To be the best

Satterfield paid price for national crown

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Stefan Cooper
Sports Editor
Blount Today

Shoulders back, arms at his sides, T.J. Satterfield sits with the unmistakable bearing of a champion, a national champion at that.

The soft-spoken manner with which the 12-year-old phenom sat through an interview last week belies a towering performance Satterfield delivered in sweeping to the championship at the AAU Spring Youth Nationals earlier this month in Knoxville.

Satterfield, son of William Blount assistant coach Tim Satterfield, dispatched each of his five opponents in the tournament by pin — with each of the pins coming in the first period — in tearing to the 160-pound crown, a feat made all the more impressive by the road the young wrestling star took to get there.

Only a week before the tournament, Satterfield was hospitalized with a staph infection requiring antibiotics and five days of bed rest to cure. When he walked into the Jacob Building for the meet, a gathering of some 3,600 wrestlers, the sight, he said, was awe-inspiring.

"They had people sleeping in tents right beside the mat," Satterfield said. "I’d never seen anything like it."

The field of elite wrestlers had never seen anything like Satterfield, either.

He took up wrestling at age 7. Things didn’t go so well that first season, he said. Big for his age, he was often paired against wrestlers much older.

"When I first started, I wasn’t really good," he said. "I got beat a lot. The second year, I got better."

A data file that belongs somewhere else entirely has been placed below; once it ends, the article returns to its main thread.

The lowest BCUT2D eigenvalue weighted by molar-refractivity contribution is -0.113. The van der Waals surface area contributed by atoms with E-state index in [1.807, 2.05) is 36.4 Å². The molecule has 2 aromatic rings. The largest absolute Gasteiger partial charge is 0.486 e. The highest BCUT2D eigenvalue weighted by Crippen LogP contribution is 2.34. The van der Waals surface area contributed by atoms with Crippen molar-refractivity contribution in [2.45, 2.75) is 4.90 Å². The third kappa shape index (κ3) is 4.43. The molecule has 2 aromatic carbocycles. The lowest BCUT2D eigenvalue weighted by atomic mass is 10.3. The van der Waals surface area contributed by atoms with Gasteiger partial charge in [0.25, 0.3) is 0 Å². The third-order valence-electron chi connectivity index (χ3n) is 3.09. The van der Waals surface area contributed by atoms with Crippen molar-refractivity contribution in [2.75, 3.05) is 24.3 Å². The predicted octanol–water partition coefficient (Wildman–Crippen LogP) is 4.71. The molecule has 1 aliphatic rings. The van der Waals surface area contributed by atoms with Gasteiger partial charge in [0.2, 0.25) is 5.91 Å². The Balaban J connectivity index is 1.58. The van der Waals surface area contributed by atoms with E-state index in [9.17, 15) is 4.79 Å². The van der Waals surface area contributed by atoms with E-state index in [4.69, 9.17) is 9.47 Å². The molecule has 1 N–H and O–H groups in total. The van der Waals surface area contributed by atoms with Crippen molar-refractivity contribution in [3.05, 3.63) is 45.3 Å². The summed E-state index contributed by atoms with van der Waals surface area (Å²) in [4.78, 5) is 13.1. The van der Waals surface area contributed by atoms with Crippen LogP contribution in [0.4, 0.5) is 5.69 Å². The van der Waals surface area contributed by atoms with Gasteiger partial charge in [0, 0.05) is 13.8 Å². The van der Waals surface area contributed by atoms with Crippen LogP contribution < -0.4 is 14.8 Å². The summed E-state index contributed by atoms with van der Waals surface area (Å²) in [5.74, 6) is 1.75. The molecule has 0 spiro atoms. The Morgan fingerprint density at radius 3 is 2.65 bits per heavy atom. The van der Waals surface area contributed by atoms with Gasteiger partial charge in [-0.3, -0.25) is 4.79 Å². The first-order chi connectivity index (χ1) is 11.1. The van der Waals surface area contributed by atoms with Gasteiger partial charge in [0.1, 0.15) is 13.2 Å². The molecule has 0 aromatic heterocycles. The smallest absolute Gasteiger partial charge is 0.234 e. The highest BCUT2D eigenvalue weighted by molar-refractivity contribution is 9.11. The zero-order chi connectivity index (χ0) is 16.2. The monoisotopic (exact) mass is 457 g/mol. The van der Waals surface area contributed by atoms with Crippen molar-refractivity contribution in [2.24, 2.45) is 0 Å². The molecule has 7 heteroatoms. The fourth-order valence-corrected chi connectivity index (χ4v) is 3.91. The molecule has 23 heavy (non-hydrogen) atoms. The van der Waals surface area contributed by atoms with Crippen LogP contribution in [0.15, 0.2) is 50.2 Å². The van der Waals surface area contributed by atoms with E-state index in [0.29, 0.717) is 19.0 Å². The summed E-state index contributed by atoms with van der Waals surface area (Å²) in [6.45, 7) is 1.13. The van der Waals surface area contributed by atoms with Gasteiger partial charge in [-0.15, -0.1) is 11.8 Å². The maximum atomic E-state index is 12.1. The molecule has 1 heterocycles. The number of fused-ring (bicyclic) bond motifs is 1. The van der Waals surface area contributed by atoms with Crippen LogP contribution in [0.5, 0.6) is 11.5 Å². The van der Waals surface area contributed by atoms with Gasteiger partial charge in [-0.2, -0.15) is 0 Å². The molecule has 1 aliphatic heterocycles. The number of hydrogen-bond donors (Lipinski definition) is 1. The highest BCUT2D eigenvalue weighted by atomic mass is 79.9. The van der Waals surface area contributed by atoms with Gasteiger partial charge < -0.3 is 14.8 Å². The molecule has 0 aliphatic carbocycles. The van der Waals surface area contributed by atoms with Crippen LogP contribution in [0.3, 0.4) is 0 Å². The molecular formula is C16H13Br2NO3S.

To improve, Satterfield sought out advice from every area wrestling coach and athlete he could pin down, including William Blount coach Gary Thomas, assistant coach Marty Carpenter and Blount County Wrestling Hall of Famer Bud Burnett.

Maryville two-time state silver medalist Landon Hall was a big help, he said, as was Governor Rian Burns, with whom
Satterfield trained to prepare for this year’s nationals.

The end result was a fiercely determined young talent who adopted a regimen of rising three times a week at 5:30 a.m. to run 2½ miles, followed by 30 minutes with the jump rope, finishing with 50 sit-ups and pushups before leaving for school.

After school, there was wrestling practice and work with a strength coach. He’d throw in another 120 sit-ups before bed. In his spare time, he mowed yards for spending money.

"I didn’t want to wrestle those big guys, so I knew I’d better cut weight," Satterfield said.

The results have been nothing short of stunning.

A four-time AAU state and regional champion, Satterfield’s breakthrough came with a third-place finish at the 2004 Ohio Tournament of Champions, an accomplishment he values as highly as this month’s national title.

"I worked really hard," he said. "When we went up there, he (Tim Satterfield) just wanted me to try my best."

As the wins piled up for his son, Tim Satterfield, himself a former Governor, repeatedly asked T.J. if he wanted to stop and try something else. Football had come into the picture, where T.J. was a promising fullback and middle linebacker.

"I told him, ‘You’ve already accomplished more at 12 than I ever did,’" Tim said. "My only concern is burnout. I’ve given him every opportunity to back away."

Each time, T.J. said he told his dad full speed ahead.

"I just want to keep going as far as I can go," he said.

Younger brother Dawson Satterfield, 7, wouldn’t have it any other way. Like T.J., he’s caught the wrestling bug. Recently, when T.J. woke for a morning run, Dawson was waiting for him at the front door.

"He didn’t get too far, though," T.J. said.

When he got back, T.J. said he told Dawson when he was ready to try again, he’d be waiting.

"I told him, ‘Don’t get discouraged and try as hard as you can,’" he said. "He’ll try to do everything to be better than what big brother did."

You can’t push a kid to levels of success T.J. has attained, Tim Satterfield said. All you can do is be there, he said, if it all becomes too much.

"He’s a student of the sport," Tim Satterfield said. "He loves the sport. He works so hard at it."

It shows.

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